The history of the magic lantern goes back as far as the mid-17th century. Contrary to popular belief, the magic lantern is a device which from its earliest days has created the illusion of “moving images” by employing a number of mechanisms to make still images painted on glass move. In the immediate aftermath of the French Revolution, a spectacle known as “phantasmagoria” attracted a tremendous following in Paris and London, using a magic lantern to project images onto a darkened stage with accompanying sound effects. The performances featured apparitions of demonic spirits and the victims of the Revolution such as Jean-Paul Marat and in some cases, desolate churches were employed as venues for staging the performances. The magic lantern phenomenon continued to spread during the 19th century, with colorful slides produced in large numbers for the purposes of entertainment and education. In theaters, professional showmen told elaborate stories with piano accompaniment amidst spectacular images produced by large-scale biunial or triunial magic lanterns and powerful light sources such as limelight. The magic lantern was also used for news reports and business advertising. Sometimes magic lanterns were even mounted onto horse-drawn vehicles and used to project images onto the walls of buildings. On the eve of the birth of cinema in 1883, French writer and caricaturist Albert Robida wrote a futuristic description of the 20th century, predicting a world in which likes of television, Skype and projection mapping had become a completely normal part of everyday life.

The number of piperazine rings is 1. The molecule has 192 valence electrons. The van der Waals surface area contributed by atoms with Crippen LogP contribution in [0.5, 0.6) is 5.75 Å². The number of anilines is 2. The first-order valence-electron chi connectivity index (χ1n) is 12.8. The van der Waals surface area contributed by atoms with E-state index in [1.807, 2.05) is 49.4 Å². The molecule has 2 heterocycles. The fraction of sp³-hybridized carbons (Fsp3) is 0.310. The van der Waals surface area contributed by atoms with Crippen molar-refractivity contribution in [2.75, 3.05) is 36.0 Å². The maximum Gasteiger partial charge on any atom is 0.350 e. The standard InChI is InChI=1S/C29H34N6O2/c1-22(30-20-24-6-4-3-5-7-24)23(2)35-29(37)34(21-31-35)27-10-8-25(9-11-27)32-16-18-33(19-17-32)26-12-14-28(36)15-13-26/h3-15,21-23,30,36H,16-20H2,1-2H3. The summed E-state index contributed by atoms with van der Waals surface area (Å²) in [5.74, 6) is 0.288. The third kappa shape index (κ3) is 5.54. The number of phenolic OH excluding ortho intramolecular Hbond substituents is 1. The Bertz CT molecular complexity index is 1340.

Tane-ita (glass slide) from the Edo period depicting Tenjin Matsuri Festival in Osaka